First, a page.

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this edition of framework:afield has been produced by students at the Institute of Sonology, the Royal Conservatory, Den Haag, in conjunction with Raviv Ganchrow’s Aural Tectonics seminar. it is presented as part of the program of Tuned City Tallinn. Tuned City Tallinn is a four day conference / festival that will being held this week (July 7 – 10) in Tallinn, Estonia. The general themeÂ of Tuned City is the auditory dimension of the built environment, with attention to the Baltic auditory context. TheÂ event presents art works and theoretical approaches derived from critical preoccupations with sound in the context of urban and architectonic situations. Tuned City places particular emphasis on original approaches to the role of ‘sound’ and ‘listening’ in emergent notions of ‘space’ and ‘place’ with consequent implications for various urban practices in the social, political and cultural domains. The hybrid format of Tuned City: part conference, part festival, includes invited lectures interspersed with artist presentations, performances and demonstrations at coordinated sites (relating to the thematic topics of the symposium) around the city of Tallinn. The event will also include site-specific installations and workshops.
about this edition:
Broadcasting Den Haag, 52’52”, Two channels
‘Broadcasting Den Haag’ is a sound work for radio broadcast that investigates relations between the site of urban Den Haag, subjective recollections of a locale and properties of recording and transmission. Starting with a series of inquiries into the transmittability of ‘place’, the ten contributions offer a diversity of approaches and interpretations, both into recording strategies as well as the aural dimensions of locations / events, all developed with the radio format in mind. The collaborative project was realized in conjunction with Raviv Ganchrow’s Aural Tectonics seminar, at the Institute of Sonology, the Royal Conservatory, Den Haag, 2011.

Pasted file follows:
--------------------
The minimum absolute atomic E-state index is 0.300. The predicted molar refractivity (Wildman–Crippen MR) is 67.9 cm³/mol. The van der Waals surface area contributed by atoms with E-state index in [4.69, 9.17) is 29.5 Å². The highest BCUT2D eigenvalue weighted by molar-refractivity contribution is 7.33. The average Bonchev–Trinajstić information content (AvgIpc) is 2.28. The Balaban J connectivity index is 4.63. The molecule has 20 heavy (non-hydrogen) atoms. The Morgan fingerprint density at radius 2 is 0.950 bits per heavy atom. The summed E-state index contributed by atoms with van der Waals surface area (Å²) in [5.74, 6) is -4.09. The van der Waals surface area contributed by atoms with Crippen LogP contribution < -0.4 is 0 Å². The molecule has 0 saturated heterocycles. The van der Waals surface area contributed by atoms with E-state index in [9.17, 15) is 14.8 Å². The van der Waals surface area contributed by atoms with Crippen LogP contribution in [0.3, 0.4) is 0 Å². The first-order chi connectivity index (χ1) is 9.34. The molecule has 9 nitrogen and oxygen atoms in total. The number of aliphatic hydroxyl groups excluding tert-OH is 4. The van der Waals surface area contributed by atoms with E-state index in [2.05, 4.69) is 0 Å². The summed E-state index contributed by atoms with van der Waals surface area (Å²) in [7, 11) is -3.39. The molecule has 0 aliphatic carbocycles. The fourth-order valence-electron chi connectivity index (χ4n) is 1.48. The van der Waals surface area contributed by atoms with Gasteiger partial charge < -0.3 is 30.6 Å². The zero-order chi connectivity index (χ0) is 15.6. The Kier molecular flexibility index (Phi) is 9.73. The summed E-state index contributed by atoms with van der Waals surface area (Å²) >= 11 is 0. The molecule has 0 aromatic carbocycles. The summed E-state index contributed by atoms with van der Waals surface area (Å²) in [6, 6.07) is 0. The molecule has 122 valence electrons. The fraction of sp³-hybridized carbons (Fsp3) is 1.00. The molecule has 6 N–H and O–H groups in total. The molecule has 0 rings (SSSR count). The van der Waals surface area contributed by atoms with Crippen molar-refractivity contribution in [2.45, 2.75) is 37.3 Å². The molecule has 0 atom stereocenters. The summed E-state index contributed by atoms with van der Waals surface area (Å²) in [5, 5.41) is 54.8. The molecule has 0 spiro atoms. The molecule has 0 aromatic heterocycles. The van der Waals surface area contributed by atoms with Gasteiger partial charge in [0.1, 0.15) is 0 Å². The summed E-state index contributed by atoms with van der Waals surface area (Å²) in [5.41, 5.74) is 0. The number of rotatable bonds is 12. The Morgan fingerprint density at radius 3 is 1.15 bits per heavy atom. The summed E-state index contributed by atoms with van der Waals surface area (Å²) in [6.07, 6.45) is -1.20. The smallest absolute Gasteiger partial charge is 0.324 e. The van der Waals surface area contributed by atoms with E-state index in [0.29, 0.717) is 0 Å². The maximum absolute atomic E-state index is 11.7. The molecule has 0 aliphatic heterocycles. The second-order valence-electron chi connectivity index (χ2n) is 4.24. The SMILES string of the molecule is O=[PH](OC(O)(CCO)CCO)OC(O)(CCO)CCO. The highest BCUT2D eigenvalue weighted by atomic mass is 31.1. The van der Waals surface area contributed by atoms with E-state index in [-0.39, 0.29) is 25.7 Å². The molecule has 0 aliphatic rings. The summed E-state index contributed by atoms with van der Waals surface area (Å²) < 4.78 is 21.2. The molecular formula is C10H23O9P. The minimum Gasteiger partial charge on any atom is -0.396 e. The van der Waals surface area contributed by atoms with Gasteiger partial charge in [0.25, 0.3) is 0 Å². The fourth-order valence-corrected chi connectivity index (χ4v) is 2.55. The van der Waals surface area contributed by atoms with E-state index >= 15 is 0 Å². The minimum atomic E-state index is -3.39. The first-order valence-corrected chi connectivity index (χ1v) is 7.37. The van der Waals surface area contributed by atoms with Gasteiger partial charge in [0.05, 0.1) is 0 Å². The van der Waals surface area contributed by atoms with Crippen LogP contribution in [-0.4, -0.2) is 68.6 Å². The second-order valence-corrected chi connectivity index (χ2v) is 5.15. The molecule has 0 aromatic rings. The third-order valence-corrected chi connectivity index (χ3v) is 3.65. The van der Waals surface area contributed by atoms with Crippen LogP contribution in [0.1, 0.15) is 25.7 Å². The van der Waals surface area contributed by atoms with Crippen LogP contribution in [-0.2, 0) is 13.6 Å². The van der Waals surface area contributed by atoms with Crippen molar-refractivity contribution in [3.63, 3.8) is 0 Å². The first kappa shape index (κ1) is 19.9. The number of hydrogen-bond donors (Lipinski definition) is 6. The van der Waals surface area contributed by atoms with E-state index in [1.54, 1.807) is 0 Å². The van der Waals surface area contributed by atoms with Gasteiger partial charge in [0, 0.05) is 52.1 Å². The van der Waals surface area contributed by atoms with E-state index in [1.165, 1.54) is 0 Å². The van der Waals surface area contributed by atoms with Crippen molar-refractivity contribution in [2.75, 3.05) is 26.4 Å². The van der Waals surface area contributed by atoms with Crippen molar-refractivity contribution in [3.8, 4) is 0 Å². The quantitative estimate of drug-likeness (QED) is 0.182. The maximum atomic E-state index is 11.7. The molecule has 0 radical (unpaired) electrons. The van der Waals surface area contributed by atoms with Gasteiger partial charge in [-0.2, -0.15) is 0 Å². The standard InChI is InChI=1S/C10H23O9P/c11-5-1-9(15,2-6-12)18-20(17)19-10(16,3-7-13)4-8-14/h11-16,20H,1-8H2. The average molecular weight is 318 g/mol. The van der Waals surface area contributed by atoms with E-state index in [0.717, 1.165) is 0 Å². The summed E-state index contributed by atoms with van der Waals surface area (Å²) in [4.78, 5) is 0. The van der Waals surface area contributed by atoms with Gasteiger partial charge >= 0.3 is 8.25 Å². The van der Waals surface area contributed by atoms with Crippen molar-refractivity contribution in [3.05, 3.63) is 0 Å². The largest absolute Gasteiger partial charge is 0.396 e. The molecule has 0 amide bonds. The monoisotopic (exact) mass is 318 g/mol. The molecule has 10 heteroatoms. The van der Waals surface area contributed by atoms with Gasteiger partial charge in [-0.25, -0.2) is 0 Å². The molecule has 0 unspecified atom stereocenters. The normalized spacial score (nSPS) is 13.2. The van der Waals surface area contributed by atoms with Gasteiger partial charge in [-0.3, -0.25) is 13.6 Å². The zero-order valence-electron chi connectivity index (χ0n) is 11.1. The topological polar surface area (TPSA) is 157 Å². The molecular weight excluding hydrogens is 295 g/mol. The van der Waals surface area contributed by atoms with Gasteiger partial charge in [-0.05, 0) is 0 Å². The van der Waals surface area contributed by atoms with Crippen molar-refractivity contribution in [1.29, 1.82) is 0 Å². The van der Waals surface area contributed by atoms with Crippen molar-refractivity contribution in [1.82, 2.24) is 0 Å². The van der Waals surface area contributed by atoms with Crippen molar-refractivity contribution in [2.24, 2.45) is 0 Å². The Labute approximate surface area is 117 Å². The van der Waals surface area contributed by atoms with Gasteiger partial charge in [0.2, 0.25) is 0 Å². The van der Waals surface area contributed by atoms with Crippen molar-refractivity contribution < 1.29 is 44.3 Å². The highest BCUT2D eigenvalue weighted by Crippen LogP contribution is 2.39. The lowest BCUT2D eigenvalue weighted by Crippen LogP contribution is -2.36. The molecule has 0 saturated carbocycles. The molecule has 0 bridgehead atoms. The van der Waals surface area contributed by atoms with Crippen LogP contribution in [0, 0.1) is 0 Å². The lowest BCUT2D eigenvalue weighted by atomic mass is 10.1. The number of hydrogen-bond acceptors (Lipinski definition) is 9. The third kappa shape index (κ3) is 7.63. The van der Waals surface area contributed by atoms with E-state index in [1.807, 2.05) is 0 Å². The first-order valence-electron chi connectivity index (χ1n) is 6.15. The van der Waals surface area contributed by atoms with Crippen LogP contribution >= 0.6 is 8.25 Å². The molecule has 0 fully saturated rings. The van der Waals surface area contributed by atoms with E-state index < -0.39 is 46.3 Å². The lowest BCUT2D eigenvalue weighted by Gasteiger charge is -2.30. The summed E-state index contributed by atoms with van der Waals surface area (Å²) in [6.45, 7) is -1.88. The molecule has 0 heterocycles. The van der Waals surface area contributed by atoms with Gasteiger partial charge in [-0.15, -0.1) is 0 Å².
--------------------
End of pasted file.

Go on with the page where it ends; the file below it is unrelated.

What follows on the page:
Martijn Barendregt, Joeri Bultheel, Pablo Castro, Bas Gebbing, Sjaak JÃ¶bses, Lasse Passage NÃ¸sted, Gabriel Paiuk, Chang-Won Park, Sara Pinheiro, PabloSanz, Payam Shahali, Tom Srugo and Jim Zweerts.
00’00” Dark Lady, by Payam Shahali, Martijn Barendregt and Jim Zweerts >> 11’08” Diffuse, Open, Quiet, by Sjaak JÃ¶bses >> 15’01” ZzzzzsSzz, by Joeri Bultheel >> 18’34” here&there, by Sara Pinheiro >> 22’52” Aeolian Transmission, by PabloSanz >> 30’04” Sunday Morning, by Tom Srugo >> 35’02” The Distorted Moments, by Chang-Won Park >> 39’11” Folds, by Gabriel Paiuk >> 43’16” Untitled, by Pablo Castro >> 47’28” Radio Feedback Study, by Lasse Passage NÃ¸sted & Bas Gebbing
Aural Tectonics course description at Sonology:
Institute of Sonology website:
Contribution title, credit and descriptions in order of appearance:
//////////// Payam Shahali, Martijn Barendregt and Jim Zweerts
Dark Lady Â 11’07”
Concept and recording methods:
For this piece we wanted to explore different perspectives of sounding objects and its environment. We worked in a group of 3, of which each person had a different focus in the recording:
– Payam: environmental spatial qualities, interactions and movements with a Zoom H2 recorder (stereo)
– Martijn: outer spatial / acoustic qualities of the object with a Sennheiser Shotgun Microphone ME 66
– Jim: inner spatial and acoustic qualities of the object with piezo contact microphones and hydrophones
Recorded sites: – The Hague Central Station: 2 escalators – The HagueÂ Spuiplein: flagpole – The Hague Atrium and garage (not used in the piece) – On a sailing yacht: Scheveningen harbor and sea
Structural and associative relations within varied recording material were expressed in the editing process. No DSP has been introduced to the material, except for very minimal equalizations. For the final piece existing etudes were altered and combined.
/////////// Sjaak JÃ¶bses
Diffuse, Open, Quiet Â 4’13”
An attempt to translate the experience of a spheric ambience to the stereo broadcasting format. The inherent spheric propagation of sound from one (or multiple) point source(s) is given. In large reverberant spaces, where sound has ‘the time to travel’, this spheric propagation can be experienced, at a certain distance, to be “the ambient sound.” Three different urban settings in The Hague where chosen. All for their, at that time, unique sonic qualities. Specific excitation events enlighten the first 2 spaces, where as the last one is inherently subtle.